44 Spawning substrate Nest is located over mud or sand or among roots of aquatic vegetation in a protected area Ambiguous Kerr and Grant, 1999
44 Spawning substrate Mud, sand, or clay under logs and roots, stones, gravel, or coarse sand, breakwalls, in muskrat burrows, or in debris, including cans, tires or stumps Ambiguous NO REFERENCE
45 Spawning site preparation Nests are excavated by either the female or both parents Nest built by both parents Internet, 2005
45 Spawning site preparation Nests are built by one or both sexes Nest built by both parents Fishbase, 2006
45 Spawning site preparation One or both sexes clear a shallow nest Nest built by both parents Scott and Crossman, 1973
45 Spawning site preparation One or both sexes clear s shallow nest Nest built by both parents Kerr and Grant, 1999
45 Spawning site preparation Nests are excavated No category Rue, 2001
45 Spawning site preparation Eggs are deposited in depression or burrow, nest is excavated down, nests also made Susbtrate chooser Goodyear, 1982
45 Spawning site preparation Nests, which consists of shallow depressions or burrows, are genrally built at depths of less than 1 meter over a firm sand substratum. Both sexes are involved in nest preparation and in the care and defense of the yuong, although they usually have somewhat different roles. Nest built by both parents Internet, 2001
41 Spawning temperature 21-25 [Temperature reaching 21°C] 23.0 °C Internet, 2005
41 Spawning temperature 20 20.0 °C Burke and Leatherland, 1984
41 Spawning temperature 21.1 21.1 °C Scott and Crossman, 1973
41 Spawning temperature 21 [Also when water reaches 27°C] 21.0 °C Kerr and Grant, 1999
41 Spawning temperature 21-25 23.0 °C Rue, 2001
41 Spawning temperature 62-72°F 67.0 °C Goodyear, 1982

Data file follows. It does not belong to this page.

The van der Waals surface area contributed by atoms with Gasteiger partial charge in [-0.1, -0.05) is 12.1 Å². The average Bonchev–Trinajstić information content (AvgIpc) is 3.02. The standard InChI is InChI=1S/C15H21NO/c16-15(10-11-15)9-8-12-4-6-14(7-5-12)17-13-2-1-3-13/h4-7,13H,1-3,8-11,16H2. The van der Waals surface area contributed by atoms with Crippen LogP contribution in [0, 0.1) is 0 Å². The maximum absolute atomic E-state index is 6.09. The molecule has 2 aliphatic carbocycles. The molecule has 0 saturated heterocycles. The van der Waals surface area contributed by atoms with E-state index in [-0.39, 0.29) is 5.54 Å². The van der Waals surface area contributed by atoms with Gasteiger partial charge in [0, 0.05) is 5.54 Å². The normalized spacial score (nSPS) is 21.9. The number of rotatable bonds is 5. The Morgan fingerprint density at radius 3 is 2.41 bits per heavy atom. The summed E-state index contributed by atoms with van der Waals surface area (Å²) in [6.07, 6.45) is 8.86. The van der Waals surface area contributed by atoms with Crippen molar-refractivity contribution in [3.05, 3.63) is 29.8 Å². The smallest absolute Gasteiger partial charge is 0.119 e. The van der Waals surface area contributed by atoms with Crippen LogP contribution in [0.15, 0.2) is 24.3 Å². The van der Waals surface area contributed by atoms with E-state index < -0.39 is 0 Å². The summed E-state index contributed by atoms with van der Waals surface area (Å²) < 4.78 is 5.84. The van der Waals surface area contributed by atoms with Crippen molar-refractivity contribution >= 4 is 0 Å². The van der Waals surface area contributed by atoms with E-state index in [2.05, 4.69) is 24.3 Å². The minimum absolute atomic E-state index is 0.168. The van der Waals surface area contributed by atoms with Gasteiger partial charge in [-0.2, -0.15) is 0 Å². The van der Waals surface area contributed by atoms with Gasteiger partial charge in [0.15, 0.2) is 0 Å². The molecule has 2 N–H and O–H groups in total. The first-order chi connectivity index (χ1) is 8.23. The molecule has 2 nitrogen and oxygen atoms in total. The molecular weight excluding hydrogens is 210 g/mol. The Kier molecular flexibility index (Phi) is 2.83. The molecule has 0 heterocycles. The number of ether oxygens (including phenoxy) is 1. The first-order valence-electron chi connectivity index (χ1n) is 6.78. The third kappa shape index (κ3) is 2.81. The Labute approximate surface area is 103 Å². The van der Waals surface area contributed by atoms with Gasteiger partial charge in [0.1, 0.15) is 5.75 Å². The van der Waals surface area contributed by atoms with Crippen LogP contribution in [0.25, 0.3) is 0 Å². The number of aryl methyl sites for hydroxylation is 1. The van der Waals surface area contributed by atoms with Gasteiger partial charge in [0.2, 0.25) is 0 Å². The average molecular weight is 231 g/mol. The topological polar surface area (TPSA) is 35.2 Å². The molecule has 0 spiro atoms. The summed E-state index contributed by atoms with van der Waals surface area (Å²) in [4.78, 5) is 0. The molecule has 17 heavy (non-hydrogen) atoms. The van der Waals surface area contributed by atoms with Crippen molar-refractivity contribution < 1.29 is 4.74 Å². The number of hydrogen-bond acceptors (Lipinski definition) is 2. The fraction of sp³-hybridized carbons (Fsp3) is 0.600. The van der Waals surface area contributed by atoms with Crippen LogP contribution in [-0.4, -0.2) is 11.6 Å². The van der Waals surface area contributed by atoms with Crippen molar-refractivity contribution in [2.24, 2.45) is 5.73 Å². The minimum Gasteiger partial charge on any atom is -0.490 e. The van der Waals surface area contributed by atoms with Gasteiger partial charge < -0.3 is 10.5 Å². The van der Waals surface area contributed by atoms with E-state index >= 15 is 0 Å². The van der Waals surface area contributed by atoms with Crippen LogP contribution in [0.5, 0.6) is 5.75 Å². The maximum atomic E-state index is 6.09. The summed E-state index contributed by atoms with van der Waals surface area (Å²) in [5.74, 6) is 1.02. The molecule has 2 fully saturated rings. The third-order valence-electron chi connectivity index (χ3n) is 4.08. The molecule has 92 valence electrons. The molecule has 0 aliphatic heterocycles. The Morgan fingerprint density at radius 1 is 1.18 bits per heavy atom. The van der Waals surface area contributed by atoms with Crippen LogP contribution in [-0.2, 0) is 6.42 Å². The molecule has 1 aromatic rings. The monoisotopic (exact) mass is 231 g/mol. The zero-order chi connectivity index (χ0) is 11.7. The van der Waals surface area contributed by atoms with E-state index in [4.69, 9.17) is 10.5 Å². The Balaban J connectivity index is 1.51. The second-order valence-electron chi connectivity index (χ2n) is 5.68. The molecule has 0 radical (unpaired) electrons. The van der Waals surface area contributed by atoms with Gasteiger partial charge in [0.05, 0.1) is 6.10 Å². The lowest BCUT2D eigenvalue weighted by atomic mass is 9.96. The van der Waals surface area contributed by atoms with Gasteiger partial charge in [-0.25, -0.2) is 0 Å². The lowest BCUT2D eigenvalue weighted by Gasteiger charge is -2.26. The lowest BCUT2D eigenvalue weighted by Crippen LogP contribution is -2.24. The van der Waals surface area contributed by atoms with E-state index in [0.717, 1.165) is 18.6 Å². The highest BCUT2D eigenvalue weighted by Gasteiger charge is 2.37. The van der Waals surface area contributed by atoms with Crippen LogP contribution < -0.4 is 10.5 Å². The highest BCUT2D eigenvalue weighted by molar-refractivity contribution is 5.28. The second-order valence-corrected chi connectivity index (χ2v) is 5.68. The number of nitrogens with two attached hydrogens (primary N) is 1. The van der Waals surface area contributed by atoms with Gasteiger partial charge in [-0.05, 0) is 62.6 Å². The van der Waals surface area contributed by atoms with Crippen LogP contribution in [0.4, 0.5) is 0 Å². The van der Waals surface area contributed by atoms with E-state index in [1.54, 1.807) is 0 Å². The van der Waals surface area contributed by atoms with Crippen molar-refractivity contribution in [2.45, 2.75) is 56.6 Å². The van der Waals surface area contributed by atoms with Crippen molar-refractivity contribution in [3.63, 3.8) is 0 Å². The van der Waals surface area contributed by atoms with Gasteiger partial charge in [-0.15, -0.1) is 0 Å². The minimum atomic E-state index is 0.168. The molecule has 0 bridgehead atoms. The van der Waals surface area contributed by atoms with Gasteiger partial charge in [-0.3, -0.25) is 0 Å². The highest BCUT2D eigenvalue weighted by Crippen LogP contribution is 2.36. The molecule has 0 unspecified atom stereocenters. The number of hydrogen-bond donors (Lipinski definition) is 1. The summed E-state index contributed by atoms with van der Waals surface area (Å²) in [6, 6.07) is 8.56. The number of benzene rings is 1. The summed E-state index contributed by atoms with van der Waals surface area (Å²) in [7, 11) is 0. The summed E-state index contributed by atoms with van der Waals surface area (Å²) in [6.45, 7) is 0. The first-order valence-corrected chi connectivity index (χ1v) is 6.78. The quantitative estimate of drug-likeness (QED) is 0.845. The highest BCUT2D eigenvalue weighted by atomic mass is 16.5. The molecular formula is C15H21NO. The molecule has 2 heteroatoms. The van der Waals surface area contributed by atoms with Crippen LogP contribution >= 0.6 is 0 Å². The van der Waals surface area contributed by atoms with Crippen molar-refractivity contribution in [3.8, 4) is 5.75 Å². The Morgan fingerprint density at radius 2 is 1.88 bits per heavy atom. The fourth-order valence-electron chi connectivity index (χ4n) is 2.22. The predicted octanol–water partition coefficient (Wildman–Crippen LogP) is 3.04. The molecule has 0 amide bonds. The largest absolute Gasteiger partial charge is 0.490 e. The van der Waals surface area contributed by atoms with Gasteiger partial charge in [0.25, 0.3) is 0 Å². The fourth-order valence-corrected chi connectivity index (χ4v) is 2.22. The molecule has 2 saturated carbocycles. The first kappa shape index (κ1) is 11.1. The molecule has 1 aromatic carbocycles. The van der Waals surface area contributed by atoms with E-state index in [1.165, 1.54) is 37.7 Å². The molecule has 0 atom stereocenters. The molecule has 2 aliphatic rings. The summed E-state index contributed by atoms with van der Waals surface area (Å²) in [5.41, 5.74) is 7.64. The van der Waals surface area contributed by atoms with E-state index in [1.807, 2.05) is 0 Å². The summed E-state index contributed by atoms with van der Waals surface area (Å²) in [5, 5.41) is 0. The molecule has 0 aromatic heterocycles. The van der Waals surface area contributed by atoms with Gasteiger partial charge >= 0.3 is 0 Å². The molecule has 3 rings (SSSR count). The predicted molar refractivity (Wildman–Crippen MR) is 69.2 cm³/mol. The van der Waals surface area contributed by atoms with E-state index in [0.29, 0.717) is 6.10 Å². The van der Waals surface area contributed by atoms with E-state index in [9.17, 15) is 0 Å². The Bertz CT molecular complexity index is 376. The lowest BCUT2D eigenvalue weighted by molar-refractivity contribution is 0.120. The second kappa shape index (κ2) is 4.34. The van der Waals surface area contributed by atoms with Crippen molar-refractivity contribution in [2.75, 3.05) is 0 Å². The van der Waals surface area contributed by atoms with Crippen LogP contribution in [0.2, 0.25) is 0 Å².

41 Spawning temperature 21 [Temperature at which spawning is typically initiated] 21.0 °C Olden, 2006
41 Spawning temperature Range from 14 to 29°C 14.0 °C Internet, 2001
40 Spawning period duration 3-6 4.5 weeks Rosenblum, 1987
42 Spawning water type Prefer shallow weedy areas of streams and lakes, most spawning probably occur in nontidal freshwater Stagnant water Internet, 2005
42 Spawning water type Usually around the shores of lakes, or in coves, bays or creek mouths Stagnant water Scott and Crossman, 1973
42 Spawning water type Near shoreline Stagnant water Kerr and Grant, 1999
42 Spawning water type Marches in bays, harbors, coves, creek mouths, and lower reaches of creeks, also rivers with overhanging banks and abudant deadfall No category Goodyear, 1982
43 Spawning depth As shallow as 15.2 cm but as deep as about 1 m 15.2 m Scott and Crossman, 1973
43 Spawning depth 152 mm or more, as deep as 0.6-1.2 m 0.9 m Kerr and Grant, 1999
43 Spawning depth 3 inches - 5 feet 3.0 m Goodyear, 1982
37 Spawning migration period Move inshore and into rivers, beginning in early April at 50-55°F ['April'] Goodyear, 1982
39 Spawning season July- August ['August', 'July'] Rosenblum, 1987
39 Spawning season May-June [April until August] ['April', 'August', 'May', 'June'] Internet, 2005
39 Spawning season June to mid-July ['June', 'July'] Burke and Leatherland, 1984
39 Spawning season Probably May-June ['May', 'June'] Scott and Crossman, 1973
39 Spawning season May and June ['May', 'June'] Kerr and Grant, 1999
39 Spawning season Late spring ['April', 'May', 'June'] Rue, 2001
39 Spawning season April-August, usually June -July ['April', 'August', 'June', 'July'] Goodyear, 1982
39 Spawning season Begins in April or May ['April', 'May'] Internet, 2001
48 Spawning release Expels 30-50 eggs at time, deposited in clusters Fractional Internet, 2005
48 Spawning release One individual may spawn more than once in one year Mutliple Scott and Crossman, 1973
48 Spawning release Spawning may occur twice a year Mutliple Goodyear, 1982
48 Spawning release Females deposit all of their annual production of ripe eggs in the nest of a single male. Males apparently spawn with only one female during a single breeding season Total Internet, 2001
49 Parity Adults guard nest and fry and then return to lake in summer and fall Iteroparous Goodyear, 1982